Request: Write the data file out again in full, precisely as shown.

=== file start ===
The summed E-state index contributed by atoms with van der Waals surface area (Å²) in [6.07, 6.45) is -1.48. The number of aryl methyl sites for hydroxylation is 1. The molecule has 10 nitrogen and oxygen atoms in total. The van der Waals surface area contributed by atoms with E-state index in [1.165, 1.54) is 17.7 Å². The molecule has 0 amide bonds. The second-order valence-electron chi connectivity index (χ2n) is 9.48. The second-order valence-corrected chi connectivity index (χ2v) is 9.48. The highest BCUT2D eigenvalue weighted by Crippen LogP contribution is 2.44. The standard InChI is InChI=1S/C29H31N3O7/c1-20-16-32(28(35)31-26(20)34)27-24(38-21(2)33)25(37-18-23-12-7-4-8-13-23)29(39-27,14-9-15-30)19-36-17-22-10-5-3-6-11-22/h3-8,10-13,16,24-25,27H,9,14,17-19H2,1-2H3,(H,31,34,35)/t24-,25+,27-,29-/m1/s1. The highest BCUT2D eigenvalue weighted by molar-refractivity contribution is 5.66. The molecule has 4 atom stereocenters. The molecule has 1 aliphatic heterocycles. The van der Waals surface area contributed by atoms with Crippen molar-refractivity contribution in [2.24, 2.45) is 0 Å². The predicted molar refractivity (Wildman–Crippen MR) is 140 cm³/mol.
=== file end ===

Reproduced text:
The summed E-state index contributed by atoms with van der Waals surface area (Å²) in [6.07, 6.45) is -1.48. The number of aryl methyl sites for hydroxylation is 1. The molecule has 10 nitrogen and oxygen atoms in total. The van der Waals surface area contributed by atoms with E-state index in [1.165, 1.54) is 17.7 Å². The molecule has 0 amide bonds. The second-order valence-electron chi connectivity index (χ2n) is 9.48. The second-order valence-corrected chi connectivity index (χ2v) is 9.48. The highest BCUT2D eigenvalue weighted by Crippen LogP contribution is 2.44. The standard InChI is InChI=1S/C29H31N3O7/c1-20-16-32(28(35)31-26(20)34)27-24(38-21(2)33)25(37-18-23-12-7-4-8-13-23)29(39-27,14-9-15-30)19-36-17-22-10-5-3-6-11-22/h3-8,10-13,16,24-25,27H,9,14,17-19H2,1-2H3,(H,31,34,35)/t24-,25+,27-,29-/m1/s1. The highest BCUT2D eigenvalue weighted by molar-refractivity contribution is 5.66. The molecule has 4 atom stereocenters. The molecule has 1 aliphatic heterocycles. The van der Waals surface area contributed by atoms with Crippen molar-refractivity contribution in [2.24, 2.45) is 0 Å². The predicted molar refractivity (Wildman–Crippen MR) is 140 cm³/mol.